(Update at 2:15 p.m.) Rep. Robert Dold (R-Kenilworth) wants to make change to some parts of the Affordable Care Act and retain other provisions in the wake of today’s United States Supreme Court’s 5-4 decision to uphold the law.
“We need to put in place provisions we’ve talked about and repeal some of the others,” Dold said today. “I consider the doctor-patient relationship sacrosanct and nothing should come in between that.”
Among other things, Dold wants to get rid of the Independent Patient Advisory Board, a 15-member panel created by the Affordable Care Act charged with finding Medicare savings.
Dold wants to retain the provisions allowing people under 26 to remain on their parents’ coverage and those that prohibit an insurer from withholding coverage from a person because of a pre-existing medical condition. One of Dold’s biggest concerns is the cost of health care.
“I have seen health care costs for my employees rise over 44 percent in the last two years,” Dold said. “This bill fails to improve the quality of health care and it fails to reduce the cost of health care for the American people.”
, on the Affordable Care Act.
(Earlier at 11:55) fears today’s United States Supreme Court decision upholding President Obama’s Affordable Care Act will threaten the country’s economic recovery, according to a statement issued by his office.
Kirk called for repeal of the law. He wants to replace it with reforms that will foster competition in the insurance industry and give people more options purchasing protection.
“The health care law threatens our economic recovery by raising taxes, imposing new regulations and creating a drag on the economy," Kirk said in the statement. "Congress (should) replace it with common sense, centrist reforms that give Americans the right to buy insurance across state lines and expand coverage without raising taxes.”
(Earlier: 10 a.m.) Rep. Jan Schakowsky (D-Evanston) called today historic with the decision of the United States Supreme Court to uphold the Affordable Care Act considering it the most significant law Congress has passed in the last 50 years.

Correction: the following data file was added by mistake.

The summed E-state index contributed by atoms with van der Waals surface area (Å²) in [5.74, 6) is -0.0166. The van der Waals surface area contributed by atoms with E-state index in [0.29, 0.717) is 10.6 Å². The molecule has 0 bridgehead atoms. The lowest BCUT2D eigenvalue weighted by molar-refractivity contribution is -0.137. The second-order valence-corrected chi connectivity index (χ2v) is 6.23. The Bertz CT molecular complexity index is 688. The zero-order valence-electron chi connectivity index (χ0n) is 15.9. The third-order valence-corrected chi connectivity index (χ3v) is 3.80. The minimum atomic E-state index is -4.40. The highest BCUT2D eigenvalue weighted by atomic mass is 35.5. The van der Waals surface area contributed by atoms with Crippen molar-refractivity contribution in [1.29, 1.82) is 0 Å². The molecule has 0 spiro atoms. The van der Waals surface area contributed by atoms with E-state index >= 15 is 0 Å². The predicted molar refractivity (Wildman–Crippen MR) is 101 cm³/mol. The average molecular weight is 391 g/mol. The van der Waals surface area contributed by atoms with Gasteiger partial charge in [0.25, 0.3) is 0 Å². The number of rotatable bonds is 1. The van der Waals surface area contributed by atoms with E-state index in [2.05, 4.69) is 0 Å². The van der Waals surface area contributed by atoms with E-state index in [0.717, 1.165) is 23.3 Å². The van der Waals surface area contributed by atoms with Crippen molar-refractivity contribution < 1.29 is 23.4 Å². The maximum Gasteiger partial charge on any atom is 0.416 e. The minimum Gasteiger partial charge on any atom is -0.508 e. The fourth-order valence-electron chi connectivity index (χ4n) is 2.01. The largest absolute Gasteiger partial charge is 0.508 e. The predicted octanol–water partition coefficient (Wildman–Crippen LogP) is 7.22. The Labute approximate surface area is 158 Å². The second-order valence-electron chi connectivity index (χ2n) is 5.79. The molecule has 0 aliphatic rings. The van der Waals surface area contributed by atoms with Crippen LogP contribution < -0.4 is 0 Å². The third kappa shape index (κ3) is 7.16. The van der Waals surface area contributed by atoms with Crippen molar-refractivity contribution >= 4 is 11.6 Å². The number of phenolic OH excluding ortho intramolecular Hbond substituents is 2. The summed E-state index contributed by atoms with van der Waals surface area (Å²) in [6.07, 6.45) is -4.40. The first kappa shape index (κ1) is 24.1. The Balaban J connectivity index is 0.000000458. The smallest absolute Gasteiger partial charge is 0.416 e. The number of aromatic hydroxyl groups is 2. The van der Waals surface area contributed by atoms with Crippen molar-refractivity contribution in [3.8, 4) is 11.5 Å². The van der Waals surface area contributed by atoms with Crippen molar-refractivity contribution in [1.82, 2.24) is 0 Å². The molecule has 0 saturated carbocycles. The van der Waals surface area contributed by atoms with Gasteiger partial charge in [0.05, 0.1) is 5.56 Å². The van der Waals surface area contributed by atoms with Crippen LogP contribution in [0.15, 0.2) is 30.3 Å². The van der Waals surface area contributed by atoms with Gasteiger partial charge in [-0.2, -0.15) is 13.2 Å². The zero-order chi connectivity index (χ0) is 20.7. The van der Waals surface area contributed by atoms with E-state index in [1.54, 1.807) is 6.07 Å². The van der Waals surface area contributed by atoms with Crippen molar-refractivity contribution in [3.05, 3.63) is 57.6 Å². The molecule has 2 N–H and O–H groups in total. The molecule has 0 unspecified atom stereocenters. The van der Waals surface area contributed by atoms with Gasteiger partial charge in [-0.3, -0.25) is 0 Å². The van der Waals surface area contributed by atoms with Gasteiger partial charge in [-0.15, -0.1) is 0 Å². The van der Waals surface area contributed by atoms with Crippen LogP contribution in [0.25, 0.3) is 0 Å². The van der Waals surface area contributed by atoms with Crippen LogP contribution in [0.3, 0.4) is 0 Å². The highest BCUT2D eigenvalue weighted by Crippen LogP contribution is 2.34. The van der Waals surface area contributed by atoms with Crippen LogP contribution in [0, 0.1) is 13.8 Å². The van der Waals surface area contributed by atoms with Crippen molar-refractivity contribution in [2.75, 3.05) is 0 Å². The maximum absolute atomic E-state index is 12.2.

“The law ends insurance industry abuses in the health system, improves Medicare and Medicaid for seniors and the disabled, and covers millions of uninsured Americans,” Schakowsky said in a prepared statement.
According to Schakowsky, more than 86 million Americans have already benefitted from the new law including 6.6 million people under 26 who can remain on their parents’ existing coverage. She thinks it should be a start not a finish.
“This positive decision by the nation’s highest court in the land should resolve any doubts that Congress can and should act to ensure that Americans get the health care they need at a price they can afford,” Schakowsky said. “It will allow us to move forward and maintain our commitment to real health care security.”
The Court’s decision means when the law is fully in place in two more years, people can no longer be denied coverage because of pre-existing conditions. “No longer will families be bankrupt because someone gets sick,” Schakowsky said. “People with mental illness will get the care they need.”
Patch will have comments from Rep. Robert Dold (R-Kenilworth) this afternoon.
(Earlier: 9:27 a.m.) voted 5-4 today to uphold President Barack Obama’s Affordable Health Care Act.
Chief Justice John Roberts joined with the Court’s liberal wing of Associate Justices Elena Kagan, Ruth Bader Ginsburg, Stephen Breyer and Sonia Sotomayor to uphold one of the President’s signature accomplishments.
This means all provisions of the law including the individual mandate requiring all Americans without health care to purchase it will take effect.
Patch will have an update later today with the reactions of and .